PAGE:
CUBRIC is pleased to announce that Chris Chambers has been successful in his application for a Consolidator grant funded by the European Research Council. The project, to commence in late 2015, provides €2M over five years to study the psychology and neurobiology of self-control training in eating behaviour. The studies will focus particularly on weight loss in individuals with a body mass index in the overweight or obese range, which now make up more than 50% of the European population.
“Overweight and obesity are a global health crisis that is worsening every year. This calls for a deeper understanding of the psychology and neuroscience of self control – knowledge which may allow us to combat the problem at source.”
The first part of the project includes a mass online study, undertaken in collaboration with the Guardian. Together, CUBRIC and the Guardian will be establishing the Guardian Experiments platform, a section of the news website where members of the public will be able to participate in research studies.
Chambers, who also co-hosts the Guardian psychology blog Headquarters, explains, “The first use of the Guardian Experiments platform will be to compare seven different forms of self-control training on eating behaviour and cognition. This will be the largest study of its kind, calling for more than 35,000 participants worldwide to take part in a 90-day trial and recording changes in body weight, eating choices, cognition and attitudes toward food. We want to know what works in self-control training, who it works best for, and how we can adapt training to individual needs.”
The second part of the project will seek to understand how self-control training changes brain structure and function. Participants from around the UK who completed the online training study will be brought to CUBRIC to undertake a range of structural and functional brain scans, measuring changes in neurochemistry, metabolism, and connections between brain regions. The project will also investigate the potential of electrical brain stimulation methods to enhance self-control and the benefits of training.
Chambers said, “I’m excited about this project for a number of different reasons. First, self-control training is an important but immature area of research – to date the literature is dominated by small, low-powered laboratory studies, when what we need are large-scale randomised trials to compare different approaches in the real world. Second, our study will represent one of the first formal research links between a major UK university and a major media outlet in the advancement of empirical science, paving the way for this ‘citizen science’ model in the future. Third, we will be taking full advantage of the very latest brain imaging technology at CUBRIC to explore how training changes the brain – including 7T MRI and specialised microstructural scanning. And finally, the entire project will be undertaken according to the principles of Open Science, including public pre-registration of all research protocols and free sharing of anonymised data with the public.”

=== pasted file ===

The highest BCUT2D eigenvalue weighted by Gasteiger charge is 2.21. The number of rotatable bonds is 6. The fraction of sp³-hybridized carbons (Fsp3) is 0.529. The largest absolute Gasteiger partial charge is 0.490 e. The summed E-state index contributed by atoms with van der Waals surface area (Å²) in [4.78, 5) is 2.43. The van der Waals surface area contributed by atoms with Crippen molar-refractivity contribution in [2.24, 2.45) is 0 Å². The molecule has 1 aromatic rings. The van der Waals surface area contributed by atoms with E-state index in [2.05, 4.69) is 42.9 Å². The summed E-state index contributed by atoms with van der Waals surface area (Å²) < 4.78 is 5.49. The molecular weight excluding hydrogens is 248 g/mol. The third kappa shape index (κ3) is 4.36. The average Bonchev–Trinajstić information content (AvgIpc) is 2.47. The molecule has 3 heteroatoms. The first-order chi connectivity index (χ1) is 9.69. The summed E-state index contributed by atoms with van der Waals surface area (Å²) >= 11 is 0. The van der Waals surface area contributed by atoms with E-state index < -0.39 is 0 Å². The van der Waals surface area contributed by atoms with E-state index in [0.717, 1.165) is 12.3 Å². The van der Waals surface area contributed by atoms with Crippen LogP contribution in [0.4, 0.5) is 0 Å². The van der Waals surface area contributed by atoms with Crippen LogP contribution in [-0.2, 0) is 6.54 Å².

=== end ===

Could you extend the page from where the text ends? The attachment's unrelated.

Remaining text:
The project brings together an expert collaborative team from across the UK covering specialists from physics to social psychology. Collaborators include Frederick Verbruggen and Natalia Lawrence (University of Exeter), Petroc Sumner, John Evans, Derek Jones, and Tony Manstead (Cardiff University), Pete Etchells (Bath Spa University and the Guardian) and James Randerson (Assistant National News Editor at the Guardian).
From 2016 the team will also be recruiting for two post-doctoral positions (3-4 years each) and a PhD studentship, so stay tuned for updates!